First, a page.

post Jul 21 2007, 09:27 PM
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QUOTE (Jaid)
the astral window spell at extended range can be cast by the ritual team at force 10 and most likely go through the barrier easily

Core spell, as cited, is a touch spell. We are sticking to core material, here. Yes, I know that there is allowance in Street Magic for making new spells and adapting old ones: but we are sticking strictly and solely to what is directly given for ease of common interpretation. "Slay Dragon" is an acceptable variant, covered under "One Less [Metatype/Species]". Changing the range of a spell to a non-cited variant is not.

... although extended range would also be the point at which I will be starting combat turns.
QUOTE (mfb)
i dunno, i mean, do dragons just kill every projecting mage they see?

You mean ... like the one that appears just outside his lair, aura full of "I plan to kill you" colours?

The dragon is probably at least as paranoid as any runner. After all, even a great dragon has been killed in the Sixth World -- and there are dragonhunters out there. In your favour, I'm not letting it know about you guys specifically until and unless you draw its attention.

24 hours. Kill or be killed. Considering all the objection to that time limit, I suspect several people are probably discovering another reason for it -- that is, besides avoiding the army v. army scenario :spin:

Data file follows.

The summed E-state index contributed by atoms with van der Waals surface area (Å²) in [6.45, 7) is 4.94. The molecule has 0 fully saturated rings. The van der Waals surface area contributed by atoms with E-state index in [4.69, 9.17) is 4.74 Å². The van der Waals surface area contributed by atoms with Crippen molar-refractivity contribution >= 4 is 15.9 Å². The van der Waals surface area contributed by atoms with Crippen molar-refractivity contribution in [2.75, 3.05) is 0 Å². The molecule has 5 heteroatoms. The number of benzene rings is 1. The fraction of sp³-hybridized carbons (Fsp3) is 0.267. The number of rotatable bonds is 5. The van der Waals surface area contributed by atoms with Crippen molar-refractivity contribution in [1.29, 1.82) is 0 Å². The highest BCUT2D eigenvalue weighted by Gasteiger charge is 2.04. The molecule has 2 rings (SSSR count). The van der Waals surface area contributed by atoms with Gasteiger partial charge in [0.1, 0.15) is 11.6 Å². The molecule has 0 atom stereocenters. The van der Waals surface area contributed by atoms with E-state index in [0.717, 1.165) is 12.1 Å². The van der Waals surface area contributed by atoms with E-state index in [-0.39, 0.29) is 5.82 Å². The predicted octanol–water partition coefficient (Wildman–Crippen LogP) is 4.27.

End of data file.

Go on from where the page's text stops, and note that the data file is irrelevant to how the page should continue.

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mfb
post Jul 21 2007, 09:41 PM
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i wasn't aware of the 24-hour limitation. that seriously, seriously favors the defender.
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hyzmarca
post Jul 21 2007, 09:51 PM
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The use of mana window to look into the lair would most likely trigger and one of the numerous intrusion detection spells that a sane dragon would have quickened, such as detect magic. Actually, detect magic would be the exact spell that this triggers, meaning that the dragon would be aware of the clairvoyant intrusion. For that matter, as a dual being he might notice the magical floating point-of-view, assense it, and use its signature to track down the mage. All he's have to do is send a spirit with Search to find the character that cast the spell. It is less dangerous, but it is still very dangerous.